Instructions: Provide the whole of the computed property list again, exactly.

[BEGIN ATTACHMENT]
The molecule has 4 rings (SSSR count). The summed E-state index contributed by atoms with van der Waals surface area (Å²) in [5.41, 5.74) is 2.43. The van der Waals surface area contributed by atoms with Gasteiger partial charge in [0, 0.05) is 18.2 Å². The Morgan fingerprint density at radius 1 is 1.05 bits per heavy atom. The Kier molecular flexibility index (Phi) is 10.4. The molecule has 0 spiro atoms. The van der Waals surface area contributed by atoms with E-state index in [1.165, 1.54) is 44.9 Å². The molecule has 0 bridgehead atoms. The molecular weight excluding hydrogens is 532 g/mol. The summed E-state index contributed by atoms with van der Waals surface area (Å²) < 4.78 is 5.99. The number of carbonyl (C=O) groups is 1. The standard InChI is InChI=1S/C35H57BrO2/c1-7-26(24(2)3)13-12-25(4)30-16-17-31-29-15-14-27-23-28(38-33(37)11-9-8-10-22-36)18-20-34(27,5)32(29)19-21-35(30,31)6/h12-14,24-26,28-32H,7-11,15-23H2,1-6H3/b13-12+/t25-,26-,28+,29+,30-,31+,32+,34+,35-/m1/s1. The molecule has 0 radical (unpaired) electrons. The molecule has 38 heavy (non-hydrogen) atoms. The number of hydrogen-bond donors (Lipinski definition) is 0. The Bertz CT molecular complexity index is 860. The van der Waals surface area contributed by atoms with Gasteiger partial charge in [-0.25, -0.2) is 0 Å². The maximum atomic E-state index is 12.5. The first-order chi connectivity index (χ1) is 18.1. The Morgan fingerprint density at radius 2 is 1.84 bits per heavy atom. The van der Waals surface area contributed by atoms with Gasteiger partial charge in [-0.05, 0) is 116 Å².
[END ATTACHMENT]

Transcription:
The molecule has 4 rings (SSSR count). The summed E-state index contributed by atoms with van der Waals surface area (Å²) in [5.41, 5.74) is 2.43. The van der Waals surface area contributed by atoms with Gasteiger partial charge in [0, 0.05) is 18.2 Å². The Morgan fingerprint density at radius 1 is 1.05 bits per heavy atom. The Kier molecular flexibility index (Phi) is 10.4. The molecule has 0 spiro atoms. The van der Waals surface area contributed by atoms with E-state index in [1.165, 1.54) is 44.9 Å². The molecule has 0 bridgehead atoms. The molecular weight excluding hydrogens is 532 g/mol. The summed E-state index contributed by atoms with van der Waals surface area (Å²) < 4.78 is 5.99. The number of carbonyl (C=O) groups is 1. The standard InChI is InChI=1S/C35H57BrO2/c1-7-26(24(2)3)13-12-25(4)30-16-17-31-29-15-14-27-23-28(38-33(37)11-9-8-10-22-36)18-20-34(27,5)32(29)19-21-35(30,31)6/h12-14,24-26,28-32H,7-11,15-23H2,1-6H3/b13-12+/t25-,26-,28+,29+,30-,31+,32+,34+,35-/m1/s1. The molecule has 0 radical (unpaired) electrons. The molecule has 38 heavy (non-hydrogen) atoms. The number of hydrogen-bond donors (Lipinski definition) is 0. The Bertz CT molecular complexity index is 860. The van der Waals surface area contributed by atoms with Gasteiger partial charge in [-0.25, -0.2) is 0 Å². The maximum atomic E-state index is 12.5. The first-order chi connectivity index (χ1) is 18.1. The Morgan fingerprint density at radius 2 is 1.84 bits per heavy atom. The van der Waals surface area contributed by atoms with Gasteiger partial charge in [-0.05, 0) is 116 Å².